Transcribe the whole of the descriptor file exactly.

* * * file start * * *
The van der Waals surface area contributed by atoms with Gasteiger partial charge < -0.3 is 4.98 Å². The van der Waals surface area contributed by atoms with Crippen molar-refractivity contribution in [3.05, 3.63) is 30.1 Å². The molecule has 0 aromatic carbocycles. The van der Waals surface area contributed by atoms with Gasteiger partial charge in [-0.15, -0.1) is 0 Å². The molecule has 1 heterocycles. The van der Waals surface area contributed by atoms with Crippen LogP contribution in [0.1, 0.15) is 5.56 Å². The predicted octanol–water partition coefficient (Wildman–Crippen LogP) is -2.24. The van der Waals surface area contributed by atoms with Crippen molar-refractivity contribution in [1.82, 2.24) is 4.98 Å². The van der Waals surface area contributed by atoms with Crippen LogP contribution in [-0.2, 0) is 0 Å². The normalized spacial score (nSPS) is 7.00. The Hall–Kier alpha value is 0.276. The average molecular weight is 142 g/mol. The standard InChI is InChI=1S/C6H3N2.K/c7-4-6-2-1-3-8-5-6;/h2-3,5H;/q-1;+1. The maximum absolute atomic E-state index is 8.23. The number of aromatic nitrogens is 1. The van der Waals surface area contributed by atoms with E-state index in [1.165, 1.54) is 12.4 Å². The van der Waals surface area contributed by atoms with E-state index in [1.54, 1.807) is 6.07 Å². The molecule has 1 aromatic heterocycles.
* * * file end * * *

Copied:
The van der Waals surface area contributed by atoms with Gasteiger partial charge < -0.3 is 4.98 Å². The van der Waals surface area contributed by atoms with Crippen molar-refractivity contribution in [3.05, 3.63) is 30.1 Å². The molecule has 0 aromatic carbocycles. The van der Waals surface area contributed by atoms with Gasteiger partial charge in [-0.15, -0.1) is 0 Å². The molecule has 1 heterocycles. The van der Waals surface area contributed by atoms with Crippen LogP contribution in [0.1, 0.15) is 5.56 Å². The predicted octanol–water partition coefficient (Wildman–Crippen LogP) is -2.24. The van der Waals surface area contributed by atoms with Crippen molar-refractivity contribution in [1.82, 2.24) is 4.98 Å². The van der Waals surface area contributed by atoms with Crippen LogP contribution in [-0.2, 0) is 0 Å². The normalized spacial score (nSPS) is 7.00. The Hall–Kier alpha value is 0.276. The average molecular weight is 142 g/mol. The standard InChI is InChI=1S/C6H3N2.K/c7-4-6-2-1-3-8-5-6;/h2-3,5H;/q-1;+1. The maximum absolute atomic E-state index is 8.23. The number of aromatic nitrogens is 1. The van der Waals surface area contributed by atoms with E-state index in [1.165, 1.54) is 12.4 Å². The van der Waals surface area contributed by atoms with E-state index in [1.54, 1.807) is 6.07 Å². The molecule has 1 aromatic heterocycles.